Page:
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Andy Ruiz Needed Every Knockdown For Ortiz Win

The knockdowns allowed Ruiz to pull out a close unanimous decision in their WBC semifinal title elimination bout in the main event on Sunday in Los Angeles


Former unified heavyweight titlist Andy Ruiz Jr. scored three knockdowns against Luis “King Kong” Ortiz and he needed every one of them.

The knockdowns allowed Ruiz to pull out a close unanimous decision in their WBC semifinal title elimination bout in the main event of the Premier Boxing Champions Fox Sports pay-per-view card on Sunday night at Crypto Arena in Los Angeles.

Ruiz put Ortiz on the canvas twice in the second round and again in the seventh round and held on for the victory despite Ortiz’s late rally.

Judges Edward Hernandez Sr. and Zachary Young each scored it 114-111 and Fernando Villarreal had 113-112. Without the knockdowns, the fight would have ended in a majority draw.

The victory moved Ruiz a step closer to a shot at the WBC title held by Tyson Fury, who is negotiating an undisputed title fight with Oleksandr Usyk. Former titlist Deontay Wilder was ringside and he is scheduled to face Robert Helenius in the other WBC semifinal eliminator on Oct. 15. If Wilder, who congratulated Ruiz in the ring after the fight, beats Helenius, a Wilder-Ruiz fight is quite possible next year.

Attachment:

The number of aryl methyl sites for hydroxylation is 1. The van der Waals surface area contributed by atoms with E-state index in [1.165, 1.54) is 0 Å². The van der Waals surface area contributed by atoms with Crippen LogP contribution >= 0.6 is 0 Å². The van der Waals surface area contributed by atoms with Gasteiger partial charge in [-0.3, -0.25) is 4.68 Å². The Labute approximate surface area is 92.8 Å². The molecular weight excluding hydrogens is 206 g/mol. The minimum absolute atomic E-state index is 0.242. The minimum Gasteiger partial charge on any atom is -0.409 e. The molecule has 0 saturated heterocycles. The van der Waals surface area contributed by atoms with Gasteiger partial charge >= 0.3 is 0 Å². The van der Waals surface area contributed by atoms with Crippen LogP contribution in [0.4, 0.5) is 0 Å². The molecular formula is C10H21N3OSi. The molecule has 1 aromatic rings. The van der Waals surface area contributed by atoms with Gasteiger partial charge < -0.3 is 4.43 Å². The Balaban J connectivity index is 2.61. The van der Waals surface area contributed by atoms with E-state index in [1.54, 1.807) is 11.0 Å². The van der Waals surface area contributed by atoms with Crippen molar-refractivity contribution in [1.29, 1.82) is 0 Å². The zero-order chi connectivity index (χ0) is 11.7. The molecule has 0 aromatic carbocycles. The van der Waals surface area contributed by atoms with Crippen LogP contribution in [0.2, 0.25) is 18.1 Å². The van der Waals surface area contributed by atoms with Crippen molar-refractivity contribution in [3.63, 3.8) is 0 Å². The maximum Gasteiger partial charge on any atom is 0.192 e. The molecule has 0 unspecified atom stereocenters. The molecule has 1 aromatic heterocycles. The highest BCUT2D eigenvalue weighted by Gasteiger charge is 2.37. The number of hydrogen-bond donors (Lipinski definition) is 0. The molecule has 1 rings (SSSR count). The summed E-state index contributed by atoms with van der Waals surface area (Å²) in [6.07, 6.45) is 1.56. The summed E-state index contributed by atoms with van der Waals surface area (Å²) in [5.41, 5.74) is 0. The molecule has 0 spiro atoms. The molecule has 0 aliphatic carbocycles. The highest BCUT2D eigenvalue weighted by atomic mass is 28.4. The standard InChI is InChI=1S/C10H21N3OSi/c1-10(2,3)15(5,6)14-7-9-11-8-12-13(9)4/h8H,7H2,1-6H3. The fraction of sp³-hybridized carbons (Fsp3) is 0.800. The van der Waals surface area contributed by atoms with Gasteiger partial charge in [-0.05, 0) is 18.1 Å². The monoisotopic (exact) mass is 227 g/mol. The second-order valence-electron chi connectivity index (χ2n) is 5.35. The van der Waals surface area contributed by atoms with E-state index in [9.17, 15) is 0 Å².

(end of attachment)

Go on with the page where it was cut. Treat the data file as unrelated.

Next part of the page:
“If Deontay wins in October, me and him are with the same management and we can make this fight happen,” Ruiz said. “Let’s do it. Let’s get it on.”

That sounded good to Wilder (42-2-1, 41 KOs), who twice knocked out Ortiz during his title run.

“Deontay Wilder is back and I’m always looking for great exciting fights for the fans,” said Wilder, a prohibitive favorite against Helenius. “If Andy Ruiz Jr. is what’s next, then I’m ready to get it on.”

First, Ruiz had to get by Ortiz — the first southpaw he had ever faced as professional in his 13-year career — and it was no easy task. Ruiz was fighting for only the second time since losing a near-shutout decision to Anthony Joshua in their rematch that cost Ruiz the world title belts in December 2019. He was also coming off a 16-month layoff since a tougher-than-expected decision over former contender Chris Arreola, who knocked him down, and subsequent right knee surgery.

“Everyone was doubting me, but I worked so hard for this fight,” said Ruiz, who became the first fighter of Mexican descent to win a heavyweight world title when he upset Joshua by knockout in their first fight in June 2019. “Ortiz is a warrior who hits hard. I did a beautiful job boxing him around. I showed more class than I usually do just coming forward.”

Overall it was a slow-paced fight, but whenever Ruiz let his fast hands go he gave Ortiz problems.


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